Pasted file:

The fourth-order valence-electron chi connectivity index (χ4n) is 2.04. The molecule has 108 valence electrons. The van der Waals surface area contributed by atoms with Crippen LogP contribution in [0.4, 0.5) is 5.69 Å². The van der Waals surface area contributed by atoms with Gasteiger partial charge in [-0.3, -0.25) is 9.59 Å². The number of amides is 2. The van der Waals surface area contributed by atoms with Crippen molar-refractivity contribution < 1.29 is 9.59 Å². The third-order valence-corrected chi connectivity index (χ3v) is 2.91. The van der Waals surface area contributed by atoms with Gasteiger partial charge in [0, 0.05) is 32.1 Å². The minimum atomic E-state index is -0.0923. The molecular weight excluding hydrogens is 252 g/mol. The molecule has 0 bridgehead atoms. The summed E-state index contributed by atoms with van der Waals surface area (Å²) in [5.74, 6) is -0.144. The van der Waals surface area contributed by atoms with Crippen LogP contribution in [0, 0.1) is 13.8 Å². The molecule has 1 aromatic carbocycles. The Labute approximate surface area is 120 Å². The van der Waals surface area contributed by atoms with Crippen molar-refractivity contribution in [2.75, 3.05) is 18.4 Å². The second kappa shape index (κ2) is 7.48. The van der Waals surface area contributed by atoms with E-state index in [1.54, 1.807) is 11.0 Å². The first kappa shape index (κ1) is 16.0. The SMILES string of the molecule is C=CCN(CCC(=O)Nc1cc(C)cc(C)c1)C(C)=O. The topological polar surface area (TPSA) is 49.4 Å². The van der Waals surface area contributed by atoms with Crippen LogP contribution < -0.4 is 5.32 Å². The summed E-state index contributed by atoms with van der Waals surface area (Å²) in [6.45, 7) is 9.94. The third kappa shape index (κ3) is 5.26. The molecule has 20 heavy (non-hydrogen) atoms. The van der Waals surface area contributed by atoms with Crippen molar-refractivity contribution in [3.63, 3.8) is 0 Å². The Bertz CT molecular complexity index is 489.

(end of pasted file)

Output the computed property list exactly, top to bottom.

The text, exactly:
The fourth-order valence-electron chi connectivity index (χ4n) is 2.04. The molecule has 108 valence electrons. The van der Waals surface area contributed by atoms with Crippen LogP contribution in [0.4, 0.5) is 5.69 Å². The van der Waals surface area contributed by atoms with Gasteiger partial charge in [-0.3, -0.25) is 9.59 Å². The number of amides is 2. The van der Waals surface area contributed by atoms with Crippen molar-refractivity contribution < 1.29 is 9.59 Å². The third-order valence-corrected chi connectivity index (χ3v) is 2.91. The van der Waals surface area contributed by atoms with Gasteiger partial charge in [0, 0.05) is 32.1 Å². The minimum atomic E-state index is -0.0923. The molecular weight excluding hydrogens is 252 g/mol. The molecule has 0 bridgehead atoms. The summed E-state index contributed by atoms with van der Waals surface area (Å²) in [5.74, 6) is -0.144. The van der Waals surface area contributed by atoms with Crippen LogP contribution in [0, 0.1) is 13.8 Å². The molecule has 1 aromatic carbocycles. The Labute approximate surface area is 120 Å². The van der Waals surface area contributed by atoms with Crippen molar-refractivity contribution in [2.75, 3.05) is 18.4 Å². The second kappa shape index (κ2) is 7.48. The van der Waals surface area contributed by atoms with E-state index in [1.54, 1.807) is 11.0 Å². The first kappa shape index (κ1) is 16.0. The SMILES string of the molecule is C=CCN(CCC(=O)Nc1cc(C)cc(C)c1)C(C)=O. The topological polar surface area (TPSA) is 49.4 Å². The van der Waals surface area contributed by atoms with Crippen LogP contribution < -0.4 is 5.32 Å². The summed E-state index contributed by atoms with van der Waals surface area (Å²) in [6.45, 7) is 9.94. The third kappa shape index (κ3) is 5.26. The molecule has 20 heavy (non-hydrogen) atoms. The van der Waals surface area contributed by atoms with Crippen molar-refractivity contribution in [3.63, 3.8) is 0 Å². The Bertz CT molecular complexity index is 489.